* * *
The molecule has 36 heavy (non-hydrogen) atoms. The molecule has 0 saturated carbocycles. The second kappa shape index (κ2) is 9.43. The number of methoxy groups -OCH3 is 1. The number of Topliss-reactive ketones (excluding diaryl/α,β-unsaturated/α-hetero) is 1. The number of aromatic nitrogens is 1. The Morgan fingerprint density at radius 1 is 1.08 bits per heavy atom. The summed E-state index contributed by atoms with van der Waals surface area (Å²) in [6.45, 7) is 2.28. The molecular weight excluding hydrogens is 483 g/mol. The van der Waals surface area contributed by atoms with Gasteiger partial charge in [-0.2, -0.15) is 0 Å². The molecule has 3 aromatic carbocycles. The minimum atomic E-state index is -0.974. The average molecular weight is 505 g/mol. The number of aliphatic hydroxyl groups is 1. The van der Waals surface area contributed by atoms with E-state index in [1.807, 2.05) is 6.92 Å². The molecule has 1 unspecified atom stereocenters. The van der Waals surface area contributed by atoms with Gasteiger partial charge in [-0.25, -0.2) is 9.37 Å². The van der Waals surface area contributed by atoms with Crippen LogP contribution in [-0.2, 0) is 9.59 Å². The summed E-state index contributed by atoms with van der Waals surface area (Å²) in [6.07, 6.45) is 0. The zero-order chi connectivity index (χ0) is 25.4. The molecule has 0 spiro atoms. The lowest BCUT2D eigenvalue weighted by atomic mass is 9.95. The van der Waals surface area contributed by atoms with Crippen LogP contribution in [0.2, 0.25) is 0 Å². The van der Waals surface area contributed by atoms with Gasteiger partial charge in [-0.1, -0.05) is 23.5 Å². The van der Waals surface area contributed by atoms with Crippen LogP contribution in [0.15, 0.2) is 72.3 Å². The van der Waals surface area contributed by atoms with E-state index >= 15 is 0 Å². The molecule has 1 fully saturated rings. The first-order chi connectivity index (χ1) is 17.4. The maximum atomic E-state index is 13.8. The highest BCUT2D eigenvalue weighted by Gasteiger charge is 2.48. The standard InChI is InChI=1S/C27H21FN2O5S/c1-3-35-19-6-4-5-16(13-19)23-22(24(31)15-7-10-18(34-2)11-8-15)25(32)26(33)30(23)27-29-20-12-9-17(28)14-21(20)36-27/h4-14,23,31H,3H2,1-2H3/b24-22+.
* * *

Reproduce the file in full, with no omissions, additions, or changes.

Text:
The molecule has 36 heavy (non-hydrogen) atoms. The molecule has 0 saturated carbocycles. The second kappa shape index (κ2) is 9.43. The number of methoxy groups -OCH3 is 1. The number of Topliss-reactive ketones (excluding diaryl/α,β-unsaturated/α-hetero) is 1. The number of aromatic nitrogens is 1. The Morgan fingerprint density at radius 1 is 1.08 bits per heavy atom. The summed E-state index contributed by atoms with van der Waals surface area (Å²) in [6.45, 7) is 2.28. The molecular weight excluding hydrogens is 483 g/mol. The van der Waals surface area contributed by atoms with Gasteiger partial charge in [-0.2, -0.15) is 0 Å². The molecule has 3 aromatic carbocycles. The minimum atomic E-state index is -0.974. The average molecular weight is 505 g/mol. The number of aliphatic hydroxyl groups is 1. The van der Waals surface area contributed by atoms with E-state index in [1.807, 2.05) is 6.92 Å². The molecule has 1 unspecified atom stereocenters. The van der Waals surface area contributed by atoms with Gasteiger partial charge in [-0.25, -0.2) is 9.37 Å². The van der Waals surface area contributed by atoms with Crippen LogP contribution in [-0.2, 0) is 9.59 Å². The summed E-state index contributed by atoms with van der Waals surface area (Å²) in [6.07, 6.45) is 0. The zero-order chi connectivity index (χ0) is 25.4. The molecule has 0 spiro atoms. The lowest BCUT2D eigenvalue weighted by atomic mass is 9.95. The van der Waals surface area contributed by atoms with Crippen LogP contribution in [0.2, 0.25) is 0 Å². The van der Waals surface area contributed by atoms with Gasteiger partial charge in [-0.1, -0.05) is 23.5 Å². The van der Waals surface area contributed by atoms with Crippen LogP contribution in [0.15, 0.2) is 72.3 Å². The van der Waals surface area contributed by atoms with E-state index >= 15 is 0 Å². The molecule has 1 fully saturated rings. The first-order chi connectivity index (χ1) is 17.4. The maximum atomic E-state index is 13.8. The highest BCUT2D eigenvalue weighted by Gasteiger charge is 2.48. The standard InChI is InChI=1S/C27H21FN2O5S/c1-3-35-19-6-4-5-16(13-19)23-22(24(31)15-7-10-18(34-2)11-8-15)25(32)26(33)30(23)27-29-20-12-9-17(28)14-21(20)36-27/h4-14,23,31H,3H2,1-2H3/b24-22+.